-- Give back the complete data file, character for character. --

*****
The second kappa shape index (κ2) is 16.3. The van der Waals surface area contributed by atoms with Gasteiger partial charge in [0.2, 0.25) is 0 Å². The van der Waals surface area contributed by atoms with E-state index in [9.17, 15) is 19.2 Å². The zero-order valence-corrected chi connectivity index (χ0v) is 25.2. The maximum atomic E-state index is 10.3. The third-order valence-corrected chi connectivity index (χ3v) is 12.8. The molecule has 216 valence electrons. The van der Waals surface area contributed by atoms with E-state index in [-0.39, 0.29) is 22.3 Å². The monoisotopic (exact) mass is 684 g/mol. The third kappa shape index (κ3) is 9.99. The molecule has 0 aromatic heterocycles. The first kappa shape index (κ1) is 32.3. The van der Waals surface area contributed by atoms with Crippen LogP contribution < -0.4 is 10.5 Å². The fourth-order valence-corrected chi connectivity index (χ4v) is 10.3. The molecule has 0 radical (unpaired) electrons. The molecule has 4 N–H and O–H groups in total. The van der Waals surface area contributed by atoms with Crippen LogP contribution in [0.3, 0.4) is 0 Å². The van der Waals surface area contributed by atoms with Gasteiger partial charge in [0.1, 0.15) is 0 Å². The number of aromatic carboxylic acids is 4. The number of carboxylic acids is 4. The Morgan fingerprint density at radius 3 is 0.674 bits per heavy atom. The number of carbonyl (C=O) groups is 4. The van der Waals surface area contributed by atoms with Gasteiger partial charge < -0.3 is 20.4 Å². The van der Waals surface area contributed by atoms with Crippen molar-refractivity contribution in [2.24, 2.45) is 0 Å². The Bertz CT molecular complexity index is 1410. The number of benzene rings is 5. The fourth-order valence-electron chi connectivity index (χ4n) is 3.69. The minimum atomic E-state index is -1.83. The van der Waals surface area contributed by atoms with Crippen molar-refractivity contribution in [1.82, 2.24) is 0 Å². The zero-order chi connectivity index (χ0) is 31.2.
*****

The second kappa shape index (κ2) is 16.3. The van der Waals surface area contributed by atoms with Gasteiger partial charge in [0.2, 0.25) is 0 Å². The van der Waals surface area contributed by atoms with E-state index in [9.17, 15) is 19.2 Å². The zero-order valence-corrected chi connectivity index (χ0v) is 25.2. The maximum atomic E-state index is 10.3. The third-order valence-corrected chi connectivity index (χ3v) is 12.8. The molecule has 216 valence electrons. The van der Waals surface area contributed by atoms with E-state index in [-0.39, 0.29) is 22.3 Å². The monoisotopic (exact) mass is 684 g/mol. The third kappa shape index (κ3) is 9.99. The molecule has 0 aromatic heterocycles. The first kappa shape index (κ1) is 32.3. The van der Waals surface area contributed by atoms with Crippen LogP contribution < -0.4 is 10.5 Å². The fourth-order valence-corrected chi connectivity index (χ4v) is 10.3. The molecule has 0 radical (unpaired) electrons. The molecule has 4 N–H and O–H groups in total. The van der Waals surface area contributed by atoms with Crippen LogP contribution in [0.3, 0.4) is 0 Å². The van der Waals surface area contributed by atoms with Gasteiger partial charge in [0.1, 0.15) is 0 Å². The number of aromatic carboxylic acids is 4. The number of carboxylic acids is 4. The Morgan fingerprint density at radius 3 is 0.674 bits per heavy atom. The number of carbonyl (C=O) groups is 4. The van der Waals surface area contributed by atoms with Gasteiger partial charge < -0.3 is 20.4 Å². The van der Waals surface area contributed by atoms with Crippen molar-refractivity contribution in [2.24, 2.45) is 0 Å². The Bertz CT molecular complexity index is 1410. The number of benzene rings is 5. The fourth-order valence-electron chi connectivity index (χ4n) is 3.69. The minimum atomic E-state index is -1.83. The van der Waals surface area contributed by atoms with Crippen molar-refractivity contribution in [1.82, 2.24) is 0 Å². The zero-order chi connectivity index (χ0) is 31.2.